Cornwall’s hidden gems – Cawsand and Kingsand


I had a wonderful bank holiday in Cornwall, even though the weather and traffic wasn’t always on my side. Do NOT ever make the mistake we did, driving to Cornwall on the Saturday of the nightmare that is half term. 3 hours was added on to our journey and every rest stop was infested crowded with mothers running after their screaming children.

Despite this chaos, we found a peaceful getaway. We visited the popular stops on Cornwall’s north coast.


Padstow, seafood and cornish ice cream heaven, is a pretty, historical fishing port. Unfortunately we were hit by a full day of fog, keeping the sun captive.

Padstow Cornwall


Every street here boasts a selection of the “best” cornish ice cream and cornish tea. However, what makes Padstow so popular is Rick Stein’s famous seafood restaurant. An endless queue stood outside during lunch time, so we settled for cornish pasty.

Newquay did not deserve our time. It resembled Blackpool and nothing about the town appealed to any of my senses.



My favourite seaside town on the north coast, is St. Ives. Apart from nearly being mugged by a gang of seagulls, the town had an enchanting charm. Tip: Plan your meals in advance and if you want to bag a spot on one of the not so many restaurants or pubs by the beach, be sure to make reservations as it gets really busy!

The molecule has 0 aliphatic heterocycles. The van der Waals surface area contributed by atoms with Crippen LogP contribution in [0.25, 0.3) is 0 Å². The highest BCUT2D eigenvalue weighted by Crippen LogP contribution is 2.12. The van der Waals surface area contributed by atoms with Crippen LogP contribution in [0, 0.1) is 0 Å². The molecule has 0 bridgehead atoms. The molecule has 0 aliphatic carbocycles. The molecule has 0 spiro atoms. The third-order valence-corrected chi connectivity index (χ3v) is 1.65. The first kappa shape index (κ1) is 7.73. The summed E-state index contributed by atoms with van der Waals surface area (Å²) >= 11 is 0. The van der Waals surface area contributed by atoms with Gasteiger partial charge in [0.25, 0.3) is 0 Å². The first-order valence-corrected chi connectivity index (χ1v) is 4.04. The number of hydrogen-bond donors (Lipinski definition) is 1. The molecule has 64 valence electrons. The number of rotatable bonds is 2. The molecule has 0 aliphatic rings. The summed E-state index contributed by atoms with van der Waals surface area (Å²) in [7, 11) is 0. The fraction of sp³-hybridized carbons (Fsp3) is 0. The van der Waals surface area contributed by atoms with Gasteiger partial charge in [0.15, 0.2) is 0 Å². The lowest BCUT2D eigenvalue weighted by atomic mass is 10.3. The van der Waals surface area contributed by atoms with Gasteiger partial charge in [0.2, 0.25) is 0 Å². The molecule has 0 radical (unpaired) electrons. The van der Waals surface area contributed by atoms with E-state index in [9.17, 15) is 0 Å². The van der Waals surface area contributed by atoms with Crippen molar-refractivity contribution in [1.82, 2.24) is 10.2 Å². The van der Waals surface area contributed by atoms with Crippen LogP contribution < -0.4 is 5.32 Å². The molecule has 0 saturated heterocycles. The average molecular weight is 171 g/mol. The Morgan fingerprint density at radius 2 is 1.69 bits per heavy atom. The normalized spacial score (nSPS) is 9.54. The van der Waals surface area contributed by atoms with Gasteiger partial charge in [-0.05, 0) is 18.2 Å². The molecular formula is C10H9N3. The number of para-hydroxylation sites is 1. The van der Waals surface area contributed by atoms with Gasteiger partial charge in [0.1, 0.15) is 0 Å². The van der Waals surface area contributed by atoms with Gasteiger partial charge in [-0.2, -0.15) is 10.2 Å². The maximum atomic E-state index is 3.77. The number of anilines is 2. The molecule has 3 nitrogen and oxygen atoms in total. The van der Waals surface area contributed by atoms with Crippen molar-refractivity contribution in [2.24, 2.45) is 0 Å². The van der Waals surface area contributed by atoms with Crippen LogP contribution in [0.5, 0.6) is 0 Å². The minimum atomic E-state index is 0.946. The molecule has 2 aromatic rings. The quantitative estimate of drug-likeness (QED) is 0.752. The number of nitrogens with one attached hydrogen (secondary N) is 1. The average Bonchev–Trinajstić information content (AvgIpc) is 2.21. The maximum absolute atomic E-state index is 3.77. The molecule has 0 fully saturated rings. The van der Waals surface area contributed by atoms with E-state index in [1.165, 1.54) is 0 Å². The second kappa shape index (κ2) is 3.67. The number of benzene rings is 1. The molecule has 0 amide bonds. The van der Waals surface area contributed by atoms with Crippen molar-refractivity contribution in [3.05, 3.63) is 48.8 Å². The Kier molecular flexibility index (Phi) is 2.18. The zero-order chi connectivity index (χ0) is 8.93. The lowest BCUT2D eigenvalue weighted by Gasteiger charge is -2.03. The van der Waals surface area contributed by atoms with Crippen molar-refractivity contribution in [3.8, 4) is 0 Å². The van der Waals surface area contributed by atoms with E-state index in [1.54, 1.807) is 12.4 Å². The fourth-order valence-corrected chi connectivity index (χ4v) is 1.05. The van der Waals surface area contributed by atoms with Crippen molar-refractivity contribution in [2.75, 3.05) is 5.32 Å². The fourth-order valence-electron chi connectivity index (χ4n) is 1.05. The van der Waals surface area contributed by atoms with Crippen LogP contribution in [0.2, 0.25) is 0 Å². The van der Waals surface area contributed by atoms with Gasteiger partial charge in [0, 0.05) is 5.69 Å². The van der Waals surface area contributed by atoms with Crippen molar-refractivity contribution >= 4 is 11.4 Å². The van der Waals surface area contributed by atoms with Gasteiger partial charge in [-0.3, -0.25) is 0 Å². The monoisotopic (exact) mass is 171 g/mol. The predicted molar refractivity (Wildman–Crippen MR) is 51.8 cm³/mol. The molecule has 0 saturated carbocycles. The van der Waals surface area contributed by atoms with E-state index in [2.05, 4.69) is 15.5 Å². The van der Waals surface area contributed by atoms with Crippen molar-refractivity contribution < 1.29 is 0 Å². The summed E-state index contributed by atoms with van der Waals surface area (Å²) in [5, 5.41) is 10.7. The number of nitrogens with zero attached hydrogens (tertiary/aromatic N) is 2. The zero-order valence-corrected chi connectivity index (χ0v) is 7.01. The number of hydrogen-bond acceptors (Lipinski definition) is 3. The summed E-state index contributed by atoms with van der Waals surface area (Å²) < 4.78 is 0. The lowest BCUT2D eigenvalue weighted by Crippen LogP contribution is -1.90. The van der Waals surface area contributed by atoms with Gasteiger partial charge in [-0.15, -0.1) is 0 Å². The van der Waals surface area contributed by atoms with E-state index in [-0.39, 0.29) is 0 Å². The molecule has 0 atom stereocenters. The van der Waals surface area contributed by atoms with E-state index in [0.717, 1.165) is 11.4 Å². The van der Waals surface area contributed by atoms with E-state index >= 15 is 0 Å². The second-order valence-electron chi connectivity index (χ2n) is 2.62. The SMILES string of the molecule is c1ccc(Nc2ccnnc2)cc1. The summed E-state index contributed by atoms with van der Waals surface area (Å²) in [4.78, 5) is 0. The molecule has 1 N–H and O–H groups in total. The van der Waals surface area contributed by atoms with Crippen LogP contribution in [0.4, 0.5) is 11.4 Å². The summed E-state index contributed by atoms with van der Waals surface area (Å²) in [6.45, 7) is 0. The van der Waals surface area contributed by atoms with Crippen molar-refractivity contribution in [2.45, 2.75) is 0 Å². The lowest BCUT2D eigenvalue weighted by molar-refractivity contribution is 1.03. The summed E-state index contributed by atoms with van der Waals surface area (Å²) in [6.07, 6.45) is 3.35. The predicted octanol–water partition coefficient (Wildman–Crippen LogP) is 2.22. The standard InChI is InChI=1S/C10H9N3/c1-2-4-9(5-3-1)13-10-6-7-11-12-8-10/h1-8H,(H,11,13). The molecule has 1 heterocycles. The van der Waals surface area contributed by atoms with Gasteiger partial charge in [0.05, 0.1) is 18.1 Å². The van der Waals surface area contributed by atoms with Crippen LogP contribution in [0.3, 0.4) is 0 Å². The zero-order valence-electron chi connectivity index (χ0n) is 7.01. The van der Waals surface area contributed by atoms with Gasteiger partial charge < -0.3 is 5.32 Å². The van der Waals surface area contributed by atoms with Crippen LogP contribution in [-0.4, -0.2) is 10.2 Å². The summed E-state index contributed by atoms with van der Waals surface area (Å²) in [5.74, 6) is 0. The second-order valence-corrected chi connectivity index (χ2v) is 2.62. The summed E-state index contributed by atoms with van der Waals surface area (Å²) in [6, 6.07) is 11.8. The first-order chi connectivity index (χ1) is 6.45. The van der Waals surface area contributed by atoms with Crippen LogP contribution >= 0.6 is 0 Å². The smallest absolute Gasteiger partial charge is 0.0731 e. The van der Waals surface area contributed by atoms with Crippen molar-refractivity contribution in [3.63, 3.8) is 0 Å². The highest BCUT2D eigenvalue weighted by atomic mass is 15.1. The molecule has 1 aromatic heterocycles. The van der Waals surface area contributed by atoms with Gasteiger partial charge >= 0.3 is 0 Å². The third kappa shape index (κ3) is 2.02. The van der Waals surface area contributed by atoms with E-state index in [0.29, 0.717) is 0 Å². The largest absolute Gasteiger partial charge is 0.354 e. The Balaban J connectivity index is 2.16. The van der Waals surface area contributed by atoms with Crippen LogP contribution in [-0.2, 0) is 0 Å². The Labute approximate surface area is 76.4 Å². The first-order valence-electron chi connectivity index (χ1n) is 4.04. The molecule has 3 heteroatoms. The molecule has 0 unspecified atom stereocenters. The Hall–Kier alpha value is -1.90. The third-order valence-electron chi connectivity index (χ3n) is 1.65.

However, my heart was stolen by Cornwall’s less touristic southwest end. Cawsand and Kingsand are small twin fishing villages and both joined through a narrow path, the prettiest street I saw in Cornwall/Devon. Hidden at the end of a side alley way you can see the quaint Cawsand church peaking through.

Devon Cawsand IMG_8287

Kingsand was historically part of Devon before the borders changed. Kingsand beach is somewhat prettier than Cawsand’s, with a pretty pub on the coast, ideal for a cold white wine in the summer. These villages were not as covered with tourists like the north coast and that is what added to its beauty.


The cornish air had me constantly craving traditional cornish Pasties, something I have never been too keen on. However, in true cornish fashion, I had a pasty for lunch three days in a row. Absolutely no regrets. 

Author: meladela

Just a curly girl who loves to eat and travel.

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